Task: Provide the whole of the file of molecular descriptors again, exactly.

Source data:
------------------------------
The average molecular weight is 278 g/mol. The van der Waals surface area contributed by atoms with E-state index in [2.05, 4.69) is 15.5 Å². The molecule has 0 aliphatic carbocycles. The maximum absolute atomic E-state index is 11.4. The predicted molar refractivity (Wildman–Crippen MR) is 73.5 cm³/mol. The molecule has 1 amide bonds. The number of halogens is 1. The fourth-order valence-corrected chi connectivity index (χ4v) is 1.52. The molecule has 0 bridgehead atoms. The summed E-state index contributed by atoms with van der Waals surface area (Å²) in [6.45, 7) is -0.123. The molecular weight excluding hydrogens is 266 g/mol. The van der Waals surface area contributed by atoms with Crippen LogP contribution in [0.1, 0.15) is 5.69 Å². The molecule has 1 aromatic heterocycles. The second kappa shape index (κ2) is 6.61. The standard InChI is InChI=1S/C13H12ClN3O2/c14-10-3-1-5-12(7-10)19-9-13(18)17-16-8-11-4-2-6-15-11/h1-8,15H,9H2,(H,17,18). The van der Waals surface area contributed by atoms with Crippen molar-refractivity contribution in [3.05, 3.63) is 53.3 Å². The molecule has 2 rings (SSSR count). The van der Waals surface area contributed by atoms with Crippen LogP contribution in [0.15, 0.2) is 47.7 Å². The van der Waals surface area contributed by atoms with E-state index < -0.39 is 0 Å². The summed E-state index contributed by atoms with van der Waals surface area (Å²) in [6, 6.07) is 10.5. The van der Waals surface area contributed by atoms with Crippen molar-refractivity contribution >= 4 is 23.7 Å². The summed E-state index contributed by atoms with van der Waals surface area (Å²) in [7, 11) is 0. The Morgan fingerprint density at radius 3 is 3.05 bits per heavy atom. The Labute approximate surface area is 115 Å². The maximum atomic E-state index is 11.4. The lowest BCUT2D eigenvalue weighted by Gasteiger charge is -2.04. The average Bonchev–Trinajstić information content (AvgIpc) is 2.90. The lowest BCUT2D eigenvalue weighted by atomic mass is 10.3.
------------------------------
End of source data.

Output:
The average molecular weight is 278 g/mol. The van der Waals surface area contributed by atoms with E-state index in [2.05, 4.69) is 15.5 Å². The molecule has 0 aliphatic carbocycles. The maximum absolute atomic E-state index is 11.4. The predicted molar refractivity (Wildman–Crippen MR) is 73.5 cm³/mol. The molecule has 1 amide bonds. The number of halogens is 1. The fourth-order valence-corrected chi connectivity index (χ4v) is 1.52. The molecule has 0 bridgehead atoms. The summed E-state index contributed by atoms with van der Waals surface area (Å²) in [6.45, 7) is -0.123. The molecular weight excluding hydrogens is 266 g/mol. The van der Waals surface area contributed by atoms with Crippen LogP contribution in [0.1, 0.15) is 5.69 Å². The molecule has 1 aromatic heterocycles. The second kappa shape index (κ2) is 6.61. The standard InChI is InChI=1S/C13H12ClN3O2/c14-10-3-1-5-12(7-10)19-9-13(18)17-16-8-11-4-2-6-15-11/h1-8,15H,9H2,(H,17,18). The van der Waals surface area contributed by atoms with Crippen molar-refractivity contribution in [3.05, 3.63) is 53.3 Å². The molecule has 2 rings (SSSR count). The van der Waals surface area contributed by atoms with Crippen LogP contribution in [0.15, 0.2) is 47.7 Å². The van der Waals surface area contributed by atoms with E-state index < -0.39 is 0 Å². The summed E-state index contributed by atoms with van der Waals surface area (Å²) in [6, 6.07) is 10.5. The van der Waals surface area contributed by atoms with Crippen molar-refractivity contribution >= 4 is 23.7 Å². The summed E-state index contributed by atoms with van der Waals surface area (Å²) in [7, 11) is 0. The Morgan fingerprint density at radius 3 is 3.05 bits per heavy atom. The Labute approximate surface area is 115 Å². The maximum atomic E-state index is 11.4. The lowest BCUT2D eigenvalue weighted by Gasteiger charge is -2.04. The average Bonchev–Trinajstić information content (AvgIpc) is 2.90. The lowest BCUT2D eigenvalue weighted by atomic mass is 10.3.